Dear Ashley Inguanta,


I have tried to write poems about being gay. I have tried to write poems that make me feel more real, like I could really reach out and touch things the same way that someone completely comfortable with their sexuality could. Of course, words can’t do this for me, but, as a poet, replicating experience with words is the only way I know how to create. There always seems to be some distance between me and my own experience, unreachable by my own words. Your book BOMB, in its rising out of the ashes, a new creation story, has offered peace that no words had offered before.


Reading your book deconstructs the form of love poetry created for us by great love poets of old and explores love between women that is so often dismissed as pornographic. As a queer writer, this distinction has been a weighty one to breach. What is the distance between love and identity? And how does one make a cry in that direction? Your book abolishes this distance, love is love and grief is grief. Gender makes no difference. Lines are blurred not only between love and grief, man and woman, but between seeing and being, and dreaming and seeing.


The longing in this book propels the reader forward into the loss and anguish of love, alongside the stories that push the speaker’s life onward: $12 rose, creation stories, Amelia Earhart, burials, baseball games, and the bomb. The author’s longing presents itself in repetition of themes and images. Over and over again we hear about this “her” and poems are titled “dedications” to many different people, and we are moved back to “the woman I will marry”. This repetition represents the never-ending nature of the desire that the speaker feels. It also raises questions about the future and whether or not the feeling of losing love will ever go away. We reach the lengths of mundane and most exquisite existence in this book, not just lesbian experience, but human. It’s a prayer. The language feels like it’s coming from somewhere deep inside you that knows of something deeper inside of readers. It offered a reaffirmation of my own queer humanity in many ways, by making no distinction between being queer and being human.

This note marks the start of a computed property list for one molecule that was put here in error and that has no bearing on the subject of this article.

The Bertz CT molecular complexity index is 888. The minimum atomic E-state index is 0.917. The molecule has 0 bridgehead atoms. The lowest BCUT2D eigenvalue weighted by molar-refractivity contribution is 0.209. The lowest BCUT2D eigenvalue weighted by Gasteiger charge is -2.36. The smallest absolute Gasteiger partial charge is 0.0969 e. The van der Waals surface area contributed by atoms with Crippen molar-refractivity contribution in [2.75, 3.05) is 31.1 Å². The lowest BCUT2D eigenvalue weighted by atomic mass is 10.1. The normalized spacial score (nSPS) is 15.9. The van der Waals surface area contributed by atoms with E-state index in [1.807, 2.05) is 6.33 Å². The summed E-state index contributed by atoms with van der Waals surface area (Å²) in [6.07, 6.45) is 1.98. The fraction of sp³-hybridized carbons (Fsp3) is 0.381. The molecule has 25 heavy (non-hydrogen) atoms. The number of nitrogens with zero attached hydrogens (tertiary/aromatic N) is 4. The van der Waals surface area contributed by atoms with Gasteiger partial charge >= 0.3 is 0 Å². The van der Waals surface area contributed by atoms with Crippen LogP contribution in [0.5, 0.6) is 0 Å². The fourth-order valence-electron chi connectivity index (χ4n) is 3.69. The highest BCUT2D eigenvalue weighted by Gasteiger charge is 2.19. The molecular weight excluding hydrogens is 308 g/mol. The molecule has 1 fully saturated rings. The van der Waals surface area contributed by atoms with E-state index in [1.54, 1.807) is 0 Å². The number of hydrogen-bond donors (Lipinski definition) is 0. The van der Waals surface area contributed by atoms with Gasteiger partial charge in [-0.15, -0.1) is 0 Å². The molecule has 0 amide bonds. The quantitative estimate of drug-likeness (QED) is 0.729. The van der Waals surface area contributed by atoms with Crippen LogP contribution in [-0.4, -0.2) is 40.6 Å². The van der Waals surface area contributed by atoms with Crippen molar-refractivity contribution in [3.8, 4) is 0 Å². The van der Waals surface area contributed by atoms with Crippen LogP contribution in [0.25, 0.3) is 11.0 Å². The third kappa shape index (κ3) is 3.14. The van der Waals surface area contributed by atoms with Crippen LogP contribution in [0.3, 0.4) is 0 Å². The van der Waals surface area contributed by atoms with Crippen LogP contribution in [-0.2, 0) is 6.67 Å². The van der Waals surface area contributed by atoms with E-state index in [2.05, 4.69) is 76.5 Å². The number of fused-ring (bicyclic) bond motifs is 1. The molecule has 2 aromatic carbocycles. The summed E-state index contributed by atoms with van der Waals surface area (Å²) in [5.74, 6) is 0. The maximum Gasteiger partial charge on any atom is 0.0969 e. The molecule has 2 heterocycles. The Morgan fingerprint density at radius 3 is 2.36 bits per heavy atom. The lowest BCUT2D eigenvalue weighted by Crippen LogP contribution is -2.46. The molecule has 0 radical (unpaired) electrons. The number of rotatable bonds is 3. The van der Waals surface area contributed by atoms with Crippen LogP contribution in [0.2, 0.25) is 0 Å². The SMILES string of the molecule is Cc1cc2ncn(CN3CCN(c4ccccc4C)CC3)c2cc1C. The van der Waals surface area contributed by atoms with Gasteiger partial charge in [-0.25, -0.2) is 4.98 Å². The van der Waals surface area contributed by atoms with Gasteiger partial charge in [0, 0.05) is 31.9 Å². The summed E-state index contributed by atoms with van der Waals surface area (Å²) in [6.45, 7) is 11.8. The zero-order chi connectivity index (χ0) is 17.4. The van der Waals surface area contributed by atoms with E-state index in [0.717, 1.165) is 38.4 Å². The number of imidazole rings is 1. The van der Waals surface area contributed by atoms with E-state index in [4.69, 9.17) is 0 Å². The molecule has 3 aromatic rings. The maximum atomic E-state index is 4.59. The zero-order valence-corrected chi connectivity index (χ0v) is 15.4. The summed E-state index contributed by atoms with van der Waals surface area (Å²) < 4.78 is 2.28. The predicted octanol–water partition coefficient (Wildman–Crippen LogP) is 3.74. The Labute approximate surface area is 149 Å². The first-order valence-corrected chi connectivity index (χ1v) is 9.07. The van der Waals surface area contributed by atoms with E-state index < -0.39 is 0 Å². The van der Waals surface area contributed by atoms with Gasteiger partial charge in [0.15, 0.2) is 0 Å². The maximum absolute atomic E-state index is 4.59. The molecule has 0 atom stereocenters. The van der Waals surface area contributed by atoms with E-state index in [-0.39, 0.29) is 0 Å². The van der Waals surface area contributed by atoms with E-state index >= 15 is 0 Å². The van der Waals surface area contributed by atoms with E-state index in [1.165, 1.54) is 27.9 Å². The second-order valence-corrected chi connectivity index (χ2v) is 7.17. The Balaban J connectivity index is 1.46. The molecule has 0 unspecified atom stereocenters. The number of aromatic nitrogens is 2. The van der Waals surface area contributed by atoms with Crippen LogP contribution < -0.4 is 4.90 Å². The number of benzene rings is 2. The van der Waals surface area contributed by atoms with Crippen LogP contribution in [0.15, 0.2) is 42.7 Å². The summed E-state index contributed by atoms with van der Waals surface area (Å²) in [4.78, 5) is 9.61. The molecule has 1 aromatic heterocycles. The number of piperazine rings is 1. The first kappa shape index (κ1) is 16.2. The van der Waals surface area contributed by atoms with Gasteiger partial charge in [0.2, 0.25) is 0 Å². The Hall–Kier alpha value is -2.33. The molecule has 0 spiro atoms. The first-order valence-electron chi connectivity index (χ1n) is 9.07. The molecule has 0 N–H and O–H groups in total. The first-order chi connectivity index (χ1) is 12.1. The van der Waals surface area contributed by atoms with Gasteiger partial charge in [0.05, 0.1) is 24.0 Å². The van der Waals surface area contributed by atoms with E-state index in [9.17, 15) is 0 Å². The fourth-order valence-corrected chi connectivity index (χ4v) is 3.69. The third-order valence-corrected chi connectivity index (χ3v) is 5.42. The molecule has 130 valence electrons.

Prose entwines itself with poetry as you experiment with line breaks and form from poem to poem. The freedom of the form shows itself in prose pieces running into traditional stanzas running into micro poetry that is filled with blank space. All of these forms create an individual experience that somehow feels as though it can be applied to all our lives. “I imagine you running, wet concrete / from rain.” You cast the uncertainty of love into the light of angels who may or may not do what we expect them to do. Renaming the pieces inside of us that we want to know best through surprising images, syntax curling in on itself, and form that breaks our expectation of love in half. This book is a bomb to what we know about love in so many ways. But most profoundly it is a bomb to the heteronormative love that we are used to seeing, twisting it out of its shell that has been passed down from generations of poets.


You paint the experience of grief as a “body flatten[ed] into horizon”, creating the feeling into something tangible. And from this “bomb” of destruction comes a reverse evolution of grief. Things must start growing again from the rubble eventually. An “animal/becomes flower”. Two things: equally beautiful, equally wild, the world remaking itself after such a loss. Offering peace for the reader and speaker alike.


This book has offered words to my experience. Offered some sort of description to being queer that isn’t a fight for humanity, but a description of it. Even better that this book is not about being gay or loving a woman. It is about being a person. Triumphantly so. It embodies humanity in a way that is intoxicatingly reachable to the reader.


I left my first reading of the book wanting to cry and kiss. Thank you.



Your fan,

Haley Morton


Haley Morton is a poetry student at the University of South Florida. Her work often centers around the experience of women, and the search for identity. She lives in Tampa, FL.

 … return to Issue 11.2 Table of Contents.